MEMPHIS, Tenn. (WMC) - The Fight Game brings a lot of people to the cage for various reasons. Some are just trying to whip the other guy. Some are trying to prove something to themselves.
But, for one fighter on the local V3 circuit, the Mixed Martial Arts are a vehicle to help American Veterans in their transition back to society.
Some people may think of Mixed Martial Arts, or any type of organized fight‚ as an aggressive sport. But for retired fighter, Jason Lederfine, he uses it as a way to help those who need it most.
Lederfine says, “You’re fighting for what you’re fighting for, and I’m fighting for what I’m fighting for. Lets see who wins.” It took more than another fighter wanting a rematch against Jason Lederfine for him to come out of his three-year retirement.
“I said you know what, there’s a new organization that I’d love to raise some money for, so this could be a good avenue to do it.” Lederfine grew up wrestling. When he joined the Army, he won the All-Armed Forces Championship. He had plans to try out for the All-Army team, but was deployed to Iraq, where he served for 13 months.
After some time, Lederfine started working for V3Fights. He grew his social media brand, and became the in-cage announcer and fight manager. That’s when he realized he could use his platform to help others. For his latest fight he raised money for Irreverent Warriors. Friend Nick Sawall says, “I was in the Army from 2008-2012. Deployed in 2011. We lost a couple guys overseas, but we’ve lost twice as many since we’ve been home to suicide.”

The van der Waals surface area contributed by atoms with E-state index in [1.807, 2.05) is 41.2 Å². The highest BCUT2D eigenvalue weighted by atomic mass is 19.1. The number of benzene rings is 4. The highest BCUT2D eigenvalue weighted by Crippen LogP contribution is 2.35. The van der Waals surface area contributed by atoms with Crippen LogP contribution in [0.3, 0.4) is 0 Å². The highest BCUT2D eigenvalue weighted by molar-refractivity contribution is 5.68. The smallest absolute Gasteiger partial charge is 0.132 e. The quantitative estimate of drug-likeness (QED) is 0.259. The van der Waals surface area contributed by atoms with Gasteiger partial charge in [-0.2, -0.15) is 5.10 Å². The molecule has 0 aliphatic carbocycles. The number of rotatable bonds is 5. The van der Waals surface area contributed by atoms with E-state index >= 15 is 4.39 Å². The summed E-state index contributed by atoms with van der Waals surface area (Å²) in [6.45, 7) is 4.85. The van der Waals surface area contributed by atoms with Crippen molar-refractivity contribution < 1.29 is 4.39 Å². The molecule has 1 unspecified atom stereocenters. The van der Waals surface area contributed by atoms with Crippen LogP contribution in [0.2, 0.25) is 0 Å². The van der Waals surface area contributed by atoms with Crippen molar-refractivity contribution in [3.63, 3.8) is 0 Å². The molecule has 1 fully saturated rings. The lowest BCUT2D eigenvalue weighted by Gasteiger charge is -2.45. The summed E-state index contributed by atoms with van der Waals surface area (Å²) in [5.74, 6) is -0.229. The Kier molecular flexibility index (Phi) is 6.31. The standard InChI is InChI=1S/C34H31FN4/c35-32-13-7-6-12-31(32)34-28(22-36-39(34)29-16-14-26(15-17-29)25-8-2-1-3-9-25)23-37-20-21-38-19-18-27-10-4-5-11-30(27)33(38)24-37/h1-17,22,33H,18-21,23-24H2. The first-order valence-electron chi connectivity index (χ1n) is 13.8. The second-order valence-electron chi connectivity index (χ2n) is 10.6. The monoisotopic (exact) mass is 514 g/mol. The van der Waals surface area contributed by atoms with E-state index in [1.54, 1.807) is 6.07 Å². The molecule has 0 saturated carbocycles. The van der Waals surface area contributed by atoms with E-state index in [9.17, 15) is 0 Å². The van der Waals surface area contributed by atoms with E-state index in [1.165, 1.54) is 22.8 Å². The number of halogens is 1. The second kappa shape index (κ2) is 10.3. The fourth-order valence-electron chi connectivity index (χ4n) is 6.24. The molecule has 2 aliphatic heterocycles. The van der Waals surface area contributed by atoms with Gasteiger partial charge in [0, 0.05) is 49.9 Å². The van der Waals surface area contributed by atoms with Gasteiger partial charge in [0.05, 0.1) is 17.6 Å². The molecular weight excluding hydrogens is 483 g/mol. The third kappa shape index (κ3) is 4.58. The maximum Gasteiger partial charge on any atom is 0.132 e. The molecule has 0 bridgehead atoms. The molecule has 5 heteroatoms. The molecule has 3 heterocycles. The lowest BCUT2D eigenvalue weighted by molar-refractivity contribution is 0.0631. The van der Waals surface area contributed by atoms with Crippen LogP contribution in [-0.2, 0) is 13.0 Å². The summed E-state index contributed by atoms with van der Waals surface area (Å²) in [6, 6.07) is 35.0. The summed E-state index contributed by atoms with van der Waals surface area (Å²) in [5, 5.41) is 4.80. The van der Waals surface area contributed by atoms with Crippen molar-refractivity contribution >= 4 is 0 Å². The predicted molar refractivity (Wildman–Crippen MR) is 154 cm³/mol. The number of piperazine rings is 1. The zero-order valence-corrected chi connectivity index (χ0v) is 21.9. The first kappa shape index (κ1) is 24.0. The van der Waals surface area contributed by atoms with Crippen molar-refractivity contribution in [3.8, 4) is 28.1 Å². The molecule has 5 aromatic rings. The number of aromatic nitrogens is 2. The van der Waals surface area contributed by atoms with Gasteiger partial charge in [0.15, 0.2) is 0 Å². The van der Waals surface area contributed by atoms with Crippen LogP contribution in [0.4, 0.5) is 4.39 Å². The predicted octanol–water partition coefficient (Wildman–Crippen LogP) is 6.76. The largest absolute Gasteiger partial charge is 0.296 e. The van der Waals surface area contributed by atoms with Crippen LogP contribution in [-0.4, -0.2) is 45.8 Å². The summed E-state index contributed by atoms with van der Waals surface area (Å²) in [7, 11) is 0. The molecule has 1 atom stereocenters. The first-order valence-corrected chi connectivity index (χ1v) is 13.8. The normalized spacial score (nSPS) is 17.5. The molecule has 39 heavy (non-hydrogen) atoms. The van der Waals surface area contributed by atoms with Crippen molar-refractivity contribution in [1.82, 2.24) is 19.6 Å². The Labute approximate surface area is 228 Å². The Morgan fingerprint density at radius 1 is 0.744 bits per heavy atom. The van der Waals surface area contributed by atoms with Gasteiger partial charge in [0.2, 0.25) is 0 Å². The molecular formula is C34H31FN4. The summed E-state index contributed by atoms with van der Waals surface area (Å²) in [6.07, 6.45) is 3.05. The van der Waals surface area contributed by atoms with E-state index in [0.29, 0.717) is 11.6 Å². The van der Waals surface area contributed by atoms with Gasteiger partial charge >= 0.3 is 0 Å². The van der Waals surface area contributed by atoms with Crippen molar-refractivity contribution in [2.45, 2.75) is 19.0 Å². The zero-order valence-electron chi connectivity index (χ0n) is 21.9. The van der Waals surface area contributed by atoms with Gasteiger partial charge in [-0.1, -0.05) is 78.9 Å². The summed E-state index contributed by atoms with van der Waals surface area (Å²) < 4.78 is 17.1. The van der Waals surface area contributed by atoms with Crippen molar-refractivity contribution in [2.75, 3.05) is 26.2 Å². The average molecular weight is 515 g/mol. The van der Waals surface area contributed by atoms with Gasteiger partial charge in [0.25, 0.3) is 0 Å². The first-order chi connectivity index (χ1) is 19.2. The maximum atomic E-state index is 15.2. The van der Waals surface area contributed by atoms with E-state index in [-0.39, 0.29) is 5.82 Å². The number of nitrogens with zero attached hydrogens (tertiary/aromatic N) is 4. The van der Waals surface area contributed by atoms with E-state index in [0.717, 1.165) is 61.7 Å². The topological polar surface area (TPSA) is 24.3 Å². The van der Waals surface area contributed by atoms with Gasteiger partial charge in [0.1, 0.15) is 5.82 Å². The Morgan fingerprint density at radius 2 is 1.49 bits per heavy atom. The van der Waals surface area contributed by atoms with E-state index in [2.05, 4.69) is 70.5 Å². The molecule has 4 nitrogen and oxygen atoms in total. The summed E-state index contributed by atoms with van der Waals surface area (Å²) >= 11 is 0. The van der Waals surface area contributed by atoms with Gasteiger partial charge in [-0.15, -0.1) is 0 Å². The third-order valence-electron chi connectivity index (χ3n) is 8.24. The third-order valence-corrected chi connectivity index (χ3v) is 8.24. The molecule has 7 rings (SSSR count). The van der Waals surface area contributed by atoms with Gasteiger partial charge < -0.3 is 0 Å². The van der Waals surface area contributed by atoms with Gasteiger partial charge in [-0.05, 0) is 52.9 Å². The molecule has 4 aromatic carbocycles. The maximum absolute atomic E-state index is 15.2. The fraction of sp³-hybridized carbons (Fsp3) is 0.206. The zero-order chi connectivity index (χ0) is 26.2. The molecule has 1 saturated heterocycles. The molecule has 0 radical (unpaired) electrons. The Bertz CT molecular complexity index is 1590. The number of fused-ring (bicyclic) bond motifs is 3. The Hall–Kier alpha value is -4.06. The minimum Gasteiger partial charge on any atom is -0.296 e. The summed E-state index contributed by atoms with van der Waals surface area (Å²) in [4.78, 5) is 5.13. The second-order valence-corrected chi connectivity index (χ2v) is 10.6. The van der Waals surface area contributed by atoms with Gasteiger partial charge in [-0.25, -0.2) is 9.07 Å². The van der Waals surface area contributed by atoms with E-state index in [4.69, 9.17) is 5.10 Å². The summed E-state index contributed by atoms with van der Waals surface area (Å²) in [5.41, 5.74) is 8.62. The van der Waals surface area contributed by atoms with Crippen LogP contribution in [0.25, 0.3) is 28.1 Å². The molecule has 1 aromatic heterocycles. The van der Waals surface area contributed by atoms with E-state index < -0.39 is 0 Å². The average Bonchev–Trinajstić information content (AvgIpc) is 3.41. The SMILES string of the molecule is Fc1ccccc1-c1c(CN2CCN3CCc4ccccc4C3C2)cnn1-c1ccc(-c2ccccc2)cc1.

Twenty-two veterans commit suicide every day. Irreverent Warriors organizes hikes nationwide for veterans to come together and create a network back home. To wit, Lederfinal says, “We want veterans to know, we’re not about suicide awareness, we know that veterans are killing themselves. We’re about suicide prevention.”
For his “final fight,” Lederfine raised $2500 for the organization. He sold tickets for the fight, and then proceeded to win his fight in 44 seconds. It was what Army Veteran, Nick Sawall calls, true military fashion. “No time for the nonsense.” Sawall says. “We’re going to show up, do what we have to do, get it done and continue our mission.”
The next Irreverent Warriors march in Memphis is Oct. 3. Lederfine says he’s done fighting for now, but he’s said that before. He’ll do it again if it prevents one of his brothers from taking their life. Lederfine adds, “If somebody saw me on TV and said man, at 38 years old, this guy went through all of that just to have the platform to tell me that I’m needed, maybe I really am needed.”
The coronavirus has affected seven of Irreverent Warrior’s hikes nationwide. They’re finding other ways to bring veterans together, like sharing gamer tags so they can communicate online.